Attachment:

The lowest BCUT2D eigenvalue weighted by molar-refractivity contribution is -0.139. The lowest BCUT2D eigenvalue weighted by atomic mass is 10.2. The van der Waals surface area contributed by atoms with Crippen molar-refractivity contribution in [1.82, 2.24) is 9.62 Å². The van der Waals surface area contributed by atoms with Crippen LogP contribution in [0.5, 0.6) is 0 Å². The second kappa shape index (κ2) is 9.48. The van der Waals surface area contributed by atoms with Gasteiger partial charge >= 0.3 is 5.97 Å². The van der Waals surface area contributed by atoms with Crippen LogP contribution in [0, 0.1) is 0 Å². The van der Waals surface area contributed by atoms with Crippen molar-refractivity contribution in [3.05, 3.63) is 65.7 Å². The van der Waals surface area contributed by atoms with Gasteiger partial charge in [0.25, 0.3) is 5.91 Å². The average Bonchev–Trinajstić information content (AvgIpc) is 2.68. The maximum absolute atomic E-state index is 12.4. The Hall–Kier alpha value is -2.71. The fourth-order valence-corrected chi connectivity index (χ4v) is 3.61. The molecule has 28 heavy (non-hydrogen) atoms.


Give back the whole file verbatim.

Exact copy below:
The lowest BCUT2D eigenvalue weighted by molar-refractivity contribution is -0.139. The lowest BCUT2D eigenvalue weighted by atomic mass is 10.2. The van der Waals surface area contributed by atoms with Crippen molar-refractivity contribution in [1.82, 2.24) is 9.62 Å². The van der Waals surface area contributed by atoms with Crippen LogP contribution in [0.5, 0.6) is 0 Å². The second kappa shape index (κ2) is 9.48. The van der Waals surface area contributed by atoms with Gasteiger partial charge >= 0.3 is 5.97 Å². The van der Waals surface area contributed by atoms with Crippen LogP contribution in [0, 0.1) is 0 Å². The van der Waals surface area contributed by atoms with Crippen molar-refractivity contribution in [3.05, 3.63) is 65.7 Å². The van der Waals surface area contributed by atoms with Gasteiger partial charge in [0.25, 0.3) is 5.91 Å². The average Bonchev–Trinajstić information content (AvgIpc) is 2.68. The maximum absolute atomic E-state index is 12.4. The Hall–Kier alpha value is -2.71. The fourth-order valence-corrected chi connectivity index (χ4v) is 3.61. The molecule has 28 heavy (non-hydrogen) atoms.